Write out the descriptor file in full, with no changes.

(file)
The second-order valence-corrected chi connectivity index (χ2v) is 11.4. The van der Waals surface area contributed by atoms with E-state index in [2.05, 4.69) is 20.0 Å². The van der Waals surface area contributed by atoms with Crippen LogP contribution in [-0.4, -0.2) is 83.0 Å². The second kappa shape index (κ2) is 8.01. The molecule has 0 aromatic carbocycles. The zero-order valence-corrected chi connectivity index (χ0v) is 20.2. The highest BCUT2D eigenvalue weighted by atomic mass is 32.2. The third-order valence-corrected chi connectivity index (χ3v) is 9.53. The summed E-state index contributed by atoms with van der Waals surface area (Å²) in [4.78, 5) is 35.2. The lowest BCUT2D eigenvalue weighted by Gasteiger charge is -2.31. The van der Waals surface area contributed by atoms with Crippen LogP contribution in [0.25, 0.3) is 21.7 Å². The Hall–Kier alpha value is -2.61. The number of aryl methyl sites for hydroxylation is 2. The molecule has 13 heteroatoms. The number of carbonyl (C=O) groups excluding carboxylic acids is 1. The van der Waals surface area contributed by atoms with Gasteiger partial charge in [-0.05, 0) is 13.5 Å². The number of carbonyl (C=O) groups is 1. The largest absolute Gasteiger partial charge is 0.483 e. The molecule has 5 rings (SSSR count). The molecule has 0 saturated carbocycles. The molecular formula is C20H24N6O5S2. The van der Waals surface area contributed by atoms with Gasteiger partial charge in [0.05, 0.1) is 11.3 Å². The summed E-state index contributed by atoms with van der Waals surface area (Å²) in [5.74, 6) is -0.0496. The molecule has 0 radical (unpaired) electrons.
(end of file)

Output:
The second-order valence-corrected chi connectivity index (χ2v) is 11.4. The van der Waals surface area contributed by atoms with E-state index in [2.05, 4.69) is 20.0 Å². The van der Waals surface area contributed by atoms with Crippen LogP contribution in [-0.4, -0.2) is 83.0 Å². The second kappa shape index (κ2) is 8.01. The molecule has 0 aromatic carbocycles. The zero-order valence-corrected chi connectivity index (χ0v) is 20.2. The highest BCUT2D eigenvalue weighted by atomic mass is 32.2. The third-order valence-corrected chi connectivity index (χ3v) is 9.53. The summed E-state index contributed by atoms with van der Waals surface area (Å²) in [4.78, 5) is 35.2. The lowest BCUT2D eigenvalue weighted by Gasteiger charge is -2.31. The van der Waals surface area contributed by atoms with Crippen LogP contribution in [0.25, 0.3) is 21.7 Å². The Hall–Kier alpha value is -2.61. The number of aryl methyl sites for hydroxylation is 2. The molecule has 13 heteroatoms. The number of carbonyl (C=O) groups excluding carboxylic acids is 1. The van der Waals surface area contributed by atoms with Gasteiger partial charge in [-0.05, 0) is 13.5 Å². The number of carbonyl (C=O) groups is 1. The largest absolute Gasteiger partial charge is 0.483 e. The molecule has 5 rings (SSSR count). The molecule has 0 saturated carbocycles. The molecular formula is C20H24N6O5S2. The van der Waals surface area contributed by atoms with Gasteiger partial charge in [0.05, 0.1) is 11.3 Å². The summed E-state index contributed by atoms with van der Waals surface area (Å²) in [5.74, 6) is -0.0496. The molecule has 0 radical (unpaired) electrons.